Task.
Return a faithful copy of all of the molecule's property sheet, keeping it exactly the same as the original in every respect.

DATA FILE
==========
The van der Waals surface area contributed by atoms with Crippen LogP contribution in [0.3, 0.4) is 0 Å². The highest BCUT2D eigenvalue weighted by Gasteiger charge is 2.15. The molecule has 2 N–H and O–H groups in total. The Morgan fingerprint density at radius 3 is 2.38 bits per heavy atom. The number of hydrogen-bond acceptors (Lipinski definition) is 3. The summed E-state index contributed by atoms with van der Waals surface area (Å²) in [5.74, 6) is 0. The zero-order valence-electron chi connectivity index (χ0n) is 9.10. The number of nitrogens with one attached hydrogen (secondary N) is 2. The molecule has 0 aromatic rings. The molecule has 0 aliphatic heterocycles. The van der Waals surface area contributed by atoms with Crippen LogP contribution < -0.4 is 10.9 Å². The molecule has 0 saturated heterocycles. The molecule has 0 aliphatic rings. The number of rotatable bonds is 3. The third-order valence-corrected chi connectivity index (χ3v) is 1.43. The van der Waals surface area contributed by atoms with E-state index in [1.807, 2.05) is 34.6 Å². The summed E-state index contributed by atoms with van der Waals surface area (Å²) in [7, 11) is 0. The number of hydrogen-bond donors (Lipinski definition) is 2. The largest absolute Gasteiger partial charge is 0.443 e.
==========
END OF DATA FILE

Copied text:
The van der Waals surface area contributed by atoms with Crippen LogP contribution in [0.3, 0.4) is 0 Å². The highest BCUT2D eigenvalue weighted by Gasteiger charge is 2.15. The molecule has 2 N–H and O–H groups in total. The Morgan fingerprint density at radius 3 is 2.38 bits per heavy atom. The number of hydrogen-bond acceptors (Lipinski definition) is 3. The summed E-state index contributed by atoms with van der Waals surface area (Å²) in [5.74, 6) is 0. The zero-order valence-electron chi connectivity index (χ0n) is 9.10. The number of nitrogens with one attached hydrogen (secondary N) is 2. The molecule has 0 aromatic rings. The molecule has 0 aliphatic heterocycles. The van der Waals surface area contributed by atoms with Crippen LogP contribution < -0.4 is 10.9 Å². The molecule has 0 saturated heterocycles. The molecule has 0 aliphatic rings. The number of rotatable bonds is 3. The third-order valence-corrected chi connectivity index (χ3v) is 1.43. The van der Waals surface area contributed by atoms with E-state index in [1.807, 2.05) is 34.6 Å². The summed E-state index contributed by atoms with van der Waals surface area (Å²) in [7, 11) is 0. The number of hydrogen-bond donors (Lipinski definition) is 2. The largest absolute Gasteiger partial charge is 0.443 e.